SUMMARY

[0006] This summary is provided to introduce a selection of concepts in a simplified form that are further described below in the Detailed Description section. This summary is not intended to identify key features or essential features of the claimed subject matter, nor is it intended to be used as an aid in determining the scope of the claimed subject matter.

[0007] Various embodiments relate to a method of documenting data, the method comprising: presenting, via an interface, a plurality of values to a user; storing a first value of the plurality of values for later retrieval in response to the user's interactions with the first value via the interface; and generating at least one report utilizing the stored first value.

[0008] These features are advantageous because medical personnel or the like are not required to take the time to generate notes themselves. While reviewing patient data via the interface, the user's interactions with the interface are monitored and information deemed important is then used in a report relating to the patient's condition. [0009] Various embodiments are described wherein the user's interactions with the first value are selected from the group consisting of a mouse event or a keyboard event.

[0010] These features are advantageous because a user can easily indicate important information simply by interacting with the data via a keyboard or a mouse.

[0011] Various embodiments described herein additionally include storing a second value of the plurality of values for later retrieval in response to the user's interactions with the second value via the interface, wherein the step of generating the at least one report comprises generating at least one report utilizing the stored fist value and the stored second value.

[0012] These features are advantageous because the user may interact with two (or more) values that have been presented to "gather" data that is to be used in report generation (e.g., template selection/population).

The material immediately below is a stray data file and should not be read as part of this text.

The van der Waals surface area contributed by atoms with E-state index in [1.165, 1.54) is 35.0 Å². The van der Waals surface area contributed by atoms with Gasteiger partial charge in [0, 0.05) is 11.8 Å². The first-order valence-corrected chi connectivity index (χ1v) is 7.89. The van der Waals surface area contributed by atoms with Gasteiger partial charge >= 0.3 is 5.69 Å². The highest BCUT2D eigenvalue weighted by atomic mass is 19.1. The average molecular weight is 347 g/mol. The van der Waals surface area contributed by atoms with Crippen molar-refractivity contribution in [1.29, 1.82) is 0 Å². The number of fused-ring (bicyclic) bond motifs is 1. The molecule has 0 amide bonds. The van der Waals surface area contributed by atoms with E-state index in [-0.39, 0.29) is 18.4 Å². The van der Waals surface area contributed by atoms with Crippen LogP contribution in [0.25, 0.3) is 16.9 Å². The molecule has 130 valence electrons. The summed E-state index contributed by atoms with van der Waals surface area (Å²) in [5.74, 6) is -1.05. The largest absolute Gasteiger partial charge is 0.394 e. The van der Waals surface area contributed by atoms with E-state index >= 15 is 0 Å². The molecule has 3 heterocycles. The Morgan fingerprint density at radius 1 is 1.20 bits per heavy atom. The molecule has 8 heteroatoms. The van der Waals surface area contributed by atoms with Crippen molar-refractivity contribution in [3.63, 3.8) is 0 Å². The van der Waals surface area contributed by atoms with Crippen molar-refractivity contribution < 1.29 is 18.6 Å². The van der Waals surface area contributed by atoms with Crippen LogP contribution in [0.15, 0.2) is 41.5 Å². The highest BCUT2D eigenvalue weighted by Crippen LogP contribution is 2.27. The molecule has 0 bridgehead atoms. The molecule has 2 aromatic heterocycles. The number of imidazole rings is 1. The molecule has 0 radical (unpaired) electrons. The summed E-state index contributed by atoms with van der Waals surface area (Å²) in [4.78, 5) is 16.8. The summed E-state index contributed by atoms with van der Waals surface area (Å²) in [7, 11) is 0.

[0013] Various embodiments are described wherein generating the at least one report comprises: retrieving a template from storage; and combining the stored first value with the template.

[0014] These features are advantageous because previously stored templates assist in generating clinical notes and ensure compliance with clinical documentation guidelines.

[0015] Various embodiments are described wherein combining the stored first value with the template comprises generating at least one natural language statement incorporating the stored first value and situating the at least one generated statement within the template.

[0016] These features are advantageous because natural language generation may be used to generate subjective assessments of the patient based on the stored data. [0017] Various embodiments are described wherein storing a first value comprises: retrieving the first data value from a data source; and storing the first data value in a data repository.

[0018] These features are advantageous because the first data value, which may be relevant for a patient (as determined by a user interaction with the first data), may be stored to later be used in generating a clinical note.

[0019] Various embodiments are described wherein retrieving the first data value from a data source comprises querying a database for the first data value.

[0020] These features are advantageous because the stored first value, which may be relevant for a particular patient, may be retrieved from the database when required and used in generating a report.

[0021] Various embodiments are described wherein retrieving the first data value from a data source comprises performing character recognition on a screen bitmap to extract the first data value.

[0022] These features are advantageous because data can be retrieved more easily and without requiring a user to type or otherwise write the data value in a note themselves.

[0023] Various embodiments are described wherein the method further comprises receiving approval from a user of the generated report.